Robert Mahon: In 1979 I was living in New York City making photographic portraits of poets.  I had photographed John Giorno, W.D. Snodgrass, John Ashbery, Denise Levertov, among others.  I sent John Cage a letter asking if I could photograph him as part of the poet’s series, having read his book Silence.  Cage, who was much better known as a musician and composer, called me on the telephone and said he was curious that I considered him a poet.  Cage later mentioned that he became interested in the project when I asked to read his books before starting because I wanted to relate his writings in some way to the photography.  He said he had been photographed many times, but no photographer ever asked about his work, especially his writings.  What I thought would take a couple hours became a 216-image portrait which I worked on for more than a year.  Every photographic work I have made since then has incorporated chance processes.  I have discovered that even a single element of chance can take art into an unexpected direction.  Over the next five years I visited with Cage often.  His door was always open to me.  We met less often after I moved from New York City in 1985, but I continued to remain as close as I could in spirit if not physical presence until his death in 1992.  Cage’s partner in life Merce Cunnigham once compared my photographs to Cage’s 4’33”. The silent piece, by saying that “absence allows for presence.”

PT: Had Cage's work already been influenced by Buddhist ideas or yogic ideas of non-grasping? Had he already been working with chance processes?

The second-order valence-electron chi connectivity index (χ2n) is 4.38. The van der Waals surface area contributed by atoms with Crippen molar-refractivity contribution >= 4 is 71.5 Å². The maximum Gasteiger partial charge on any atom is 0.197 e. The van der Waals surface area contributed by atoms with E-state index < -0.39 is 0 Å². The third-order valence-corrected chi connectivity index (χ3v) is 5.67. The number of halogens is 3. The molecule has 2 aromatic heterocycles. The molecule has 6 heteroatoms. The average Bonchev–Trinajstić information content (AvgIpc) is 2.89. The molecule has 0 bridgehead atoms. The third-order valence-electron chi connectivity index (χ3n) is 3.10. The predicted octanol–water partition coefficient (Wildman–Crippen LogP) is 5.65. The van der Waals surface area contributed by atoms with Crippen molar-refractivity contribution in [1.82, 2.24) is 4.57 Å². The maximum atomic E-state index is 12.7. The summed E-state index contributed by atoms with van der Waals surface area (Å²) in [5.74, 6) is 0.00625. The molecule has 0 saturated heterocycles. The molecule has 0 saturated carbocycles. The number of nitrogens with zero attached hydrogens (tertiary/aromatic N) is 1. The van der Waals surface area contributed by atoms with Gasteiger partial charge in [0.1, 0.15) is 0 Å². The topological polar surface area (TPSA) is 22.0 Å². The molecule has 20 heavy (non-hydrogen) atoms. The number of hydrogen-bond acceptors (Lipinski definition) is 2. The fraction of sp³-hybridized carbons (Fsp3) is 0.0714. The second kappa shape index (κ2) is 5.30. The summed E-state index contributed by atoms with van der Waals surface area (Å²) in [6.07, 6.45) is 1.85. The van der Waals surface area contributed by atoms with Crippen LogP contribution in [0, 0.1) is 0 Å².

Mahon: In the late 1940’s John Cage had a student Gita Sarabhai, an Indian musician.  In exchange for teaching her about Western music, Cage asked her to teach him about Indian philosophy.  Cage read Ananda K. Coomaraswamy.  Some of Cage’s early music compositions were a direct response to these teachings.  Cage discovered an idea in Indian philosophy that the purpose of music was to “quiet and sober the mind, and thus open one to divine influences.”   His String Quartet in Four Parts was based on Indian themes of the four seasons. Cage read Walt Whitman and Henry David Thoreau. To illustrate John Cage’s book I-VI, the Norton Lectures at Harvard University, Cage asked me to photograph the manuscript for Sixteen Dances from 1951, which he told me was his first chance determined composition, though I have read, subsequently, that his use of chance was limited.  Music for Changes, 1951, is the first chance composition using the mechanism of the I Ching.  By 1951 Cage had met D.T. Suzuki.  He met Morton Feldman and Christian Wolff, who became lifelong friends, and with whom he shared a similar attitude towards experimental music.  It was Wolff who gave Cage a copy of the I Ching.  Most people who hear this think that Cage made music based on the I Ching philosophy, or explored the Chinese text for subject matter, but that’s not quite the case.  Cage used the I Ching method for generating random numbers through the coin tossing.